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Thu 22nd August 2019

Windy Gyle - 2019

Windy Gyle - 2019

Windy Gyle  - 17.08.19

After the heavy rain of recent days, it was with some relief that as we gathered at Weders Leap it was a bright clear day, albeit rather breezy and the forecast for the day was good.

Mark welcomed everyone, introduced Martin our Shepherds Walks volunteer and outlined the route. He advised that Windy Gyle would almost certainly live up to its name and that it would likely be rather wet underfoot. Fortunately we were all prepared for this eventuality.

Before we started the long and steady climb to the border ridge via the old drovers road The Street, Mark talked briefly about these ancient tracks which crossed the Cheviots and also the existence of many illicit whisky stills in the area and in particular the wonderfully named Slyme Foot Inn. Visibility was excellent and wonderful views of the surrounding hills were enjoyed as we approached the border and joined the Pennine way. Sadly there was no sign of the wild goats today.

The wind was now much stronger and threatening grey clouds were gathering as we made our way to Russell’s Cairn and the summit. Fortunately the visibility remained good and the panoramic views of the hills were almost at their best despite a few spots of rain. With the wind behind us we made our way to join Clenell Street where we stopped for a late lunch and Mark outlined the history of the Border Reivers and the events which transpired here in 1585 when Sir John Russell was murdered.

We followed the well defined path to Murder Cleugh, the scene of another dastardly deed in 1610. Mark told the story of Robert Lumsdon and Isabella Sudden and the punishment eventually given to Lumsdon for his actions.

Just before we dropped down to Barrowburn and our starting point, Mark thanked everyone and wished a safe journey home. Everyone commented on what a wonderful walk and day it had been which only confirmed my own view that this is probably my favourite Cheviot walk.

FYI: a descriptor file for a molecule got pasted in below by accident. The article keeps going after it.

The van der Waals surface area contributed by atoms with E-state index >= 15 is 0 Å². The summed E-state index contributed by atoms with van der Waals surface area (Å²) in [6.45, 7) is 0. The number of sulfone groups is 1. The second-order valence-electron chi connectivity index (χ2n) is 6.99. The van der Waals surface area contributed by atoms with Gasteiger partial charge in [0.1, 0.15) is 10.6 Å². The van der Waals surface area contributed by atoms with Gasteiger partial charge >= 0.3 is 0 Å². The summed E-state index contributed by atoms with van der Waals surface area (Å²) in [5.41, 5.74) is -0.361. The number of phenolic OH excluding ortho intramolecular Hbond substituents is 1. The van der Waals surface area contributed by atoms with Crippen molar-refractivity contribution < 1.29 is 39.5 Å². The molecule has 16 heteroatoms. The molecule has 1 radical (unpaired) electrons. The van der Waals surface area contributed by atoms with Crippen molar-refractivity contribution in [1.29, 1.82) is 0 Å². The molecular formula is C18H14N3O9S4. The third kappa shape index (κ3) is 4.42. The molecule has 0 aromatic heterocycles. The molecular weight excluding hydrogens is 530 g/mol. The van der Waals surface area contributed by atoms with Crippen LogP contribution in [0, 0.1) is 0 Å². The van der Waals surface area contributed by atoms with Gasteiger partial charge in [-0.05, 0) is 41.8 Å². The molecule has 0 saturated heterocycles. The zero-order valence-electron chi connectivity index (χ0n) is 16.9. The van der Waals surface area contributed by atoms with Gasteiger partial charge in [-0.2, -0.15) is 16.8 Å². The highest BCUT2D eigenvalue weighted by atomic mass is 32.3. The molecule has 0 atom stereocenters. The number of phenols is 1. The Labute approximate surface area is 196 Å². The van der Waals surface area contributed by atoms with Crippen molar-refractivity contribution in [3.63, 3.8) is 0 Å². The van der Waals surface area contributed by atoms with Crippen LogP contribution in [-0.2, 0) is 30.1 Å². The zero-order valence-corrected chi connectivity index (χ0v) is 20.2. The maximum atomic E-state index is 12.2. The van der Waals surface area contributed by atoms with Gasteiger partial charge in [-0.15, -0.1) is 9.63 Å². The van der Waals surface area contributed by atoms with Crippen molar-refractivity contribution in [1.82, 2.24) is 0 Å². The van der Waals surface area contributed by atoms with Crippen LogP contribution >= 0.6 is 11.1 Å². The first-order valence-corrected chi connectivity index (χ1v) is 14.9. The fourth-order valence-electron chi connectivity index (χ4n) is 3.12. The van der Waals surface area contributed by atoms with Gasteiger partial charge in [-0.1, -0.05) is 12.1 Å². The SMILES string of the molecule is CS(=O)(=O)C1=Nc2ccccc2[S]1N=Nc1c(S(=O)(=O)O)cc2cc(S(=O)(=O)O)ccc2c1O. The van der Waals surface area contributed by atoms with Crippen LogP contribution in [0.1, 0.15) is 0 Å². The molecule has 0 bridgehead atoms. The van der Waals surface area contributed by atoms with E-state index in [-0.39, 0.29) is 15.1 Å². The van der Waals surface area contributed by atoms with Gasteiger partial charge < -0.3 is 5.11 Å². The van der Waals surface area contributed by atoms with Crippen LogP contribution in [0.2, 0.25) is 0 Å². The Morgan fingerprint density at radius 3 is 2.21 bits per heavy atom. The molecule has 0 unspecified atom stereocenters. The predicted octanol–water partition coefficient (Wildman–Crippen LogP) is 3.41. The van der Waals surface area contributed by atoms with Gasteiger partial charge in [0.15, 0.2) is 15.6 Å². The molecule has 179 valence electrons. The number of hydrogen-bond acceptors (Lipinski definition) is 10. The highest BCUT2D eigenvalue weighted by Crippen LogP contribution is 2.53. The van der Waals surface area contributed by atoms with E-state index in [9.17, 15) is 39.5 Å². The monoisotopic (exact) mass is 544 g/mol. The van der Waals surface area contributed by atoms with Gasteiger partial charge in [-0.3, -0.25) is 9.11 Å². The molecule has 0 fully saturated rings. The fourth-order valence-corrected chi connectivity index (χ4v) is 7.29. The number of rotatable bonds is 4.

Tue 23rd July 2019

Fremington Edge and Arkengarthdale

Fremington Edge and Arkengarthdale

Fremington Edge and Arkengarthdale - July 21st 2019

This was the first time Shepherds Walks had moved into the Yorkshire Dales for a day walk. As we gathered at Reeth market square on a fine morning with superb views of Swaledale and Arkengarthdale overlooked by the towering Fremington Edge everyone was excited and looking forward to a new and different sort of walk.

Mark welcomed everyone and outlined the route and asked Sue and Tony to be official photographers for the day! We began by crossing the river Swale via a suspension bridge and followed the river towards the picturesque village of Grinton. Then began the steady climb through the hamlet of Fremington on a well defined track to the steep limestone crag that is Fremington Edge.  A welcome coffee stop half way up gave Mark the opportunity to talk a little about Swaledale and its lead mining past and this industry’s impact on the countryside we now see. When we reached the summit of “the Edge” there followed a delightful level path for 3 miles or so before dropping down into Arkengarthdale. Over this part of the walk there was constant evidence of lead mining with many spoil heaps and the only disappointing aspect of this stretch was the stiff and chilly breeze.

Fortunately the weather on the return to Reeth was much calmer and warmer and the path which followed the Arkle Beck was simply delightful. The Reeth brass band was even playing as we approached our cars and some of us then enjoyed a wonderful and well deserved ice cream!

The general consensus from our walkers was that this was an area which affords wonderful walking opportunities and the request that Shepherds Walks returns here in 2020.


Tue 25th June 2019

The Cheviot - 2019

The Cheviot - 2019

The Cheviot

After the rains of the past week, it was with some relief that as we met at Langleeford for the start of today’s walk, it was a dry and bright morning with the summits of Hedgehope and Cheviot clearly visible.

Mark introduced himself to the group of 10 walkers (and one dog, Timber) and welcomed everyone. He outlined the walk but advised that we may have to change part of the route as a result of the recent rainfall as the descent back down the Harthope Valley may be too dangerous.

The ascent of Cold law quickly had everyone’s heart pumping and layers of clothing discarded but wonderful panoramic views were enjoyed. After walking over Broadhope we encountered the first bogs of the day leading up to Scald Hill and these continued until we reached the stiff climb up The Cheviot. Lunch was taken on a rocky outcrop half way up at which time the temperature dropped and the first hint of moisture in the air was felt.

Suitably refreshed, our group safely arrived at the summit – our objective for the day - where It was much colder, windier and wetter  After talking to walkers we met coming in the opposite direction, Mark decided (after taking a group consensus) to stick with the original route and descend down the Harthope valley following the burn. Whilst it was very wet underfoot the views down the valley and Hedgehope to our right were superb.

When the valley flattened out and we reached the first signs of human habitation and the farm track back to the cars, Mark thanked everyone for their company and complemented them on their fitness!